Fun! The Big B as a 102 year man, happy as can be and full of the joys of life, set on hitting 115 and sorting the misery his 76-year-old son has become. You see this in these corridors all the time. Only, you know, 85 and 55 is the usual gap. A film of two halves, this gives us faintly clunky but star-fuelled laughs for an hour, then cuts a more telling tone as it examines just why Bachchan is acting this way. Underlying it all, of course, is the right of the ancient to challenge the ageing. How else do you get to 102 Not Out?
Amitabh Bachchan is in full-on Piku (2015) mode, albeit stuffed with fun not gripes this time. He lives life. Jumps in cabs and goes where the cabbie leads. Drags around a cardboard figure of the Chinese man who is at 115… Has a multi-coloured fridge stuffed with goodies he looks at but can’t eat. This ringing bells? One cask of tequila and B Wing could erupt into a crowd of boogying Bachchans!
His son is played by Rishi Kapoor, all fat, trapped routine and childhood blanket, a widower and a misery. Delightfully, Bachchan threatens to put him in an old people’s home. Ha. And so begins a set of challenges to escape fate: write a letter to his dead wife, dump the doctor feeding him pills and despair, lose the blanket from his childhood, etc….
The crux of the film is Kapoor’s life of kindness to his ungrateful son. One challenge is to go back to a church where Kapoor and his boy used to say prayers. Which is sad, not least because of the truth of the situation. The boy took the money for his education, fucked off abroad and didn’t even return at the end of his mother’s life. And now – teased by Bachchan – the ungrateful sod is on the way home because he thinks it’s time to inherit the family home.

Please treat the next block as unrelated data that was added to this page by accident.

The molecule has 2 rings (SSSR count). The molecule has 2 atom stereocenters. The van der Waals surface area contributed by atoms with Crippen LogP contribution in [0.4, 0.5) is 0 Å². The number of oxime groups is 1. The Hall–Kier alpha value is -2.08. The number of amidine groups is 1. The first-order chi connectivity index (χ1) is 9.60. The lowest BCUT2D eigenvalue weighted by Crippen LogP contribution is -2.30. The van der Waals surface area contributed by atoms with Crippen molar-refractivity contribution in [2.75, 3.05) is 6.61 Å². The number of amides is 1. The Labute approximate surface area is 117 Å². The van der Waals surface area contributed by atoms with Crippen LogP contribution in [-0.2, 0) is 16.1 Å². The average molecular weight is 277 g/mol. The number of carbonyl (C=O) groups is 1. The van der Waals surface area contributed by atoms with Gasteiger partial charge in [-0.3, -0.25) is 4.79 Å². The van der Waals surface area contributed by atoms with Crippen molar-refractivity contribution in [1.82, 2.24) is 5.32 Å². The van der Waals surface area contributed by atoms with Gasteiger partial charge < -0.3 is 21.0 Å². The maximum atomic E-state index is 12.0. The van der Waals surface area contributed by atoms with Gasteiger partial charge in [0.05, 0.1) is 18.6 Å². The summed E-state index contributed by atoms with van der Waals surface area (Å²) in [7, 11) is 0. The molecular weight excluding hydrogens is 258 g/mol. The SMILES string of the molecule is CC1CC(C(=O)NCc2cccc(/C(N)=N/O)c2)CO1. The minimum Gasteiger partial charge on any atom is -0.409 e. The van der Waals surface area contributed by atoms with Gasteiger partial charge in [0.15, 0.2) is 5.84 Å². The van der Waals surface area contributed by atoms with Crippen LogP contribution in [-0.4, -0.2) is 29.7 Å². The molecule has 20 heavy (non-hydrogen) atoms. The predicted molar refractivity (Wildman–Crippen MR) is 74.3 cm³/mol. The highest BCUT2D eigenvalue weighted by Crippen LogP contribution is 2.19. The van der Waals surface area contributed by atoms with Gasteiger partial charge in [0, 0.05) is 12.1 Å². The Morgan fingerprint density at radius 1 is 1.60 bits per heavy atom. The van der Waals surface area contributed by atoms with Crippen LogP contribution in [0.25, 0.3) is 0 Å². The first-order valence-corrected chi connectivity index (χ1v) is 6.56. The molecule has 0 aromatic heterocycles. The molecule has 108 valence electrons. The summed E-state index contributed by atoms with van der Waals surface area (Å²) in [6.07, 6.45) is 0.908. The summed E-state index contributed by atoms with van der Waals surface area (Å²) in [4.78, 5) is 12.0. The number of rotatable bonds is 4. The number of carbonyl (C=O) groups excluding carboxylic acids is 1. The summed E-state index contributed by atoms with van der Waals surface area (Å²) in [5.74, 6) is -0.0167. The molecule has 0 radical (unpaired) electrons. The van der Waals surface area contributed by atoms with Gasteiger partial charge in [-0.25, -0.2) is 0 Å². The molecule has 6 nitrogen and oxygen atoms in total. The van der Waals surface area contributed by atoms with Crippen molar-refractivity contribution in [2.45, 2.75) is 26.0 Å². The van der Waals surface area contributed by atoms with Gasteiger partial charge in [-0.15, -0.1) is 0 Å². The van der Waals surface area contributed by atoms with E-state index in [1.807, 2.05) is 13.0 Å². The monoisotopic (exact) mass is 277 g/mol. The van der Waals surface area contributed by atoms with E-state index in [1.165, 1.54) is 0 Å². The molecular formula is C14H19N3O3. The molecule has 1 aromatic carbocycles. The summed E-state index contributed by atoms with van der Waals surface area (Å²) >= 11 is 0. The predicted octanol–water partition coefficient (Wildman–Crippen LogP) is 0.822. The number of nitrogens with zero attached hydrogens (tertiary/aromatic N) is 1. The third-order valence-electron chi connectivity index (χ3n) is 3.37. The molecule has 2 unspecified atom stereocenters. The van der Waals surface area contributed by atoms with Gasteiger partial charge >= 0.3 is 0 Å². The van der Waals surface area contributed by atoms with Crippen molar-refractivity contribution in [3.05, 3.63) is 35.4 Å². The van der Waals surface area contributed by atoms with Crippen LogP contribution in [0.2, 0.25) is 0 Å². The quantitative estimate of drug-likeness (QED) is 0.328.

There’s a hurdle for Kapoor in all this. Not much of one, mind. You never doubt the old man will succumb to the oldest man’s point. But – yikes – it’s a bit brutal when the moment comes. And the relationship between 102 Not Out and 76 And Not Trying isn’t quite the panacea for the fall-out that must be about to occur as the titles roll.
This film is joyous, stuffed with moments of telling comedy, quality performance and a properly refreshing conceit. It doesn’t make as much of it as it could have done. The TV room here was baying for more Bachchan-led fun and a kinder journey for Kapoor. it ends where these films with ancients usually end, but could have stood another third where Kapoor gains proper agency and visits fresh comedy on his alienated son.
But, hey-ho, it wasn’t to be. Beyond the hair, this isn’t a duplicate of Piku (2015), but is certainly another seam to mine in The Big B’s senior roles. Kapoor is a brave man in a vest. There’s a lot of laughs, a few moments of naked rage, and a brightness and charm that make this film – imperfect, certainly – a popular one in these corridors of doom.
Who’d be a decrepit grump when they can be a good-living, loud-laughing old soul still hunting down the curiosities and joys of the world, eh?
Give it a go.
Amazon Prime sorted the subtitles after a month: English is now available.